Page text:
Lucy: I think the fact we take the time to respond to the comments strengthens our customer proposition. The fact that there might be a review that’s slightly more negative doesn’t deter me at all, because if I’m a customer and I’m looking through feedback, I can see straight away how any issues have been handled.
"We use Feefo so that, one; we can make sure that we are responding to customer needs and picking up on any current themes, and two; so we can let our customers see the bigger picture."
Do you think that reaching out for customer feedback via invitation means the information that you get back is a little more considered?
Rachael: There’s something really genuine and honest about saying ‘we realise not everything went to plan with that order, but we’re still asking you for your feedback’. There’s something very transparent about that. It would be easy to just filter out those people that we know had a bad experience and not ask for feedback, but every review makes us better at what we do.
The great thing about being a small business is the fact we can make real changes based on feedback. We can go back to a customer and say, ‘you were right, and we changed it!’ It’s really nice to be able to do that.
A lot of people have recently been forced to take on an online only model. You made that move quite a long time ago - have you got any advice for smaller retailers who have suddenly found themselves relying on that online presence?
Rachael: I think it’s a really great opportunity. Since Covid, we now have this fantastic new audience for our marketing strategy leading up to Christmas. Being online in front of all of these customers is almost like having a big tourist bus pull up right outside your shop, or taking your shop off a local high street and sticking it on Oxford Street!
I’m sure a lot of traditional retail outlets are limited to physical footfall, but that’s obviously not the case when you’re solely online. I can imagine that making that step is big, but it’s just learning how to ‘dress your window’ differently or how to have that check-in conversation with a customer in a different way.
Do you ever use positive feedback on your channels to showcase what you offer?
Lucy: Yes, definitely. As part of our social media strategy, once a week we’ll do a ‘testimonial Tuesday’, and we share not just the customers’ own words, but the story behind the feedback. If there’s something we think will resonate well with our customers and our followers, we’ll share it. something we’re really trying to build on with our social channels is that sense of community, it’s not just a sales tool, it’s connecting with customers on a different level.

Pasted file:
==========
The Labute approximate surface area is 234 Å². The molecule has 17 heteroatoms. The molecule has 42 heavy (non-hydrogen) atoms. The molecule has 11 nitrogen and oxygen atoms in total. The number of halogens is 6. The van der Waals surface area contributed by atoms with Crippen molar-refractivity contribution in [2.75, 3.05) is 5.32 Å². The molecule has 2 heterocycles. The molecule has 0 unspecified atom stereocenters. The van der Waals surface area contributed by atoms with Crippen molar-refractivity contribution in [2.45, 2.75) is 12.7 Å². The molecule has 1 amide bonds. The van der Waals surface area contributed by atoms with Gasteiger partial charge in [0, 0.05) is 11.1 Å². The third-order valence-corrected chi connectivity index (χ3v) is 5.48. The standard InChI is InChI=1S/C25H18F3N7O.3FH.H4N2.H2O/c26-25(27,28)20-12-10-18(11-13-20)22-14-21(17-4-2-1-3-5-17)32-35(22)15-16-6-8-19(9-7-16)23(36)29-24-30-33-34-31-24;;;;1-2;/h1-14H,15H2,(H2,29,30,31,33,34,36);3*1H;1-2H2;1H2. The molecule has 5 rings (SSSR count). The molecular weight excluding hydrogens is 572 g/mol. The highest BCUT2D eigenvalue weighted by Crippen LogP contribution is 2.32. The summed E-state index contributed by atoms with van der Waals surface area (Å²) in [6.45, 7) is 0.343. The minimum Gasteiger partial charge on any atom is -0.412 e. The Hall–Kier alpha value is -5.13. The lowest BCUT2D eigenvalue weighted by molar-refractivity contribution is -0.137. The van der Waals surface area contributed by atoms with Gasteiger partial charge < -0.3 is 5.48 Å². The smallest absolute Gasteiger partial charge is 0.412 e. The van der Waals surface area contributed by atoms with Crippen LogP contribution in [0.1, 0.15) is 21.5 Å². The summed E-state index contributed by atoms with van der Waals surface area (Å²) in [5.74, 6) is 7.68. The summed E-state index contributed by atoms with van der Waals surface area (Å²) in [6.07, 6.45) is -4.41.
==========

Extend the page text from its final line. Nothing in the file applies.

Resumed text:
It’s all about human connection, isn’t it? That’s why people find confidence in review content or they engage with a social post…
Lucy: Absolutely, and it’s not just about our customers. If we get some fantastic feedback on Feefo, or if we have a lovely customer story, we share that in-house as well. The guys in the bakery are busy producing these beautiful cakes, and for them to hear how well received a box has gone down is a real morale booster within the team. Feedback can be used as a tool to improve, but it can also be used in a really great way to share with the team just how well everything has been going.
"Feedback can be used as a tool to improve, but it can also be used in a really great way to share with the team just how well everything has been going."
Looking forward and away from Covid, how are you using your customer feedback to improve the way you do business?
Rachael: Personalisation is a huge ongoing trend for us, and at the moment we’re looking at all of our Christmas ranges and developing the next version of our website. As part of that, we’re listening to some of our feedback from customers saying that they want to be able to customise their own cupcakes – switching up the flavours, the sprinkles and the colour schemes. In that way, our feedback is directly affecting our offering. We’re tailoring our products in accordance with the feedback that we’re receiving. From a customer targeting point of view, going forward, some of the feedback we’ve had about service is really shaping how we reach out to customers, how we invest in those relationships.
It’s one thing to sell what you want to sell – you need to sell what your customers want to buy.
Is customer testimonials something that you’re thinking about working into your website design?
Rachael: Definitely. The next website will integrate our Feefo reviews directly at a product level, so customers don’t have to go looking for it – it’s a rubber stamp right there under the product.
What does the future hold for Rachael’s kitchen?
Rachael: We’re busy planning our Christmas corporate offering and trying to predict what the marketplace might look like in a few months’ time. We’ve broken down quite a lot of our planning into short term, agile responses so things aren’t too set in stone. Much of our planning right now is the new version of the website and tweaking it from a UX point of view. The new product offerings will all take place on the new website. I just want to capitalise on all these new customers we’ve got – how we can engage with them, how we can build relationships.
Lucy: From a service point of view, it’s about really honing our customer service offering and having a strong direction of where we’re going with it. Something that I strongly believe in is the connection between trust and familiarity, so when a customer becomes familiar with our brand, they will be more likely to trust us. That will come with the new website development and some products that we’re working on with regards to the look and style of our cupcakes.
For me, customer service is really about how that customer feels when they leave us. There’s a quote that I really like from Maya Angelou which says ‘people don’t always remember what you say or even what you do, but they always remember how you made them feel’, and that’s something that’s really important to me.
Thank you to Rachael’s Kitchen for taking the time to speak with us and share their story. You can find them here!
Net Promoter® and NPS® are registered trademarks of Bain & Company, Inc., Satmetrix Systems, Inc., and Fred Reichheld.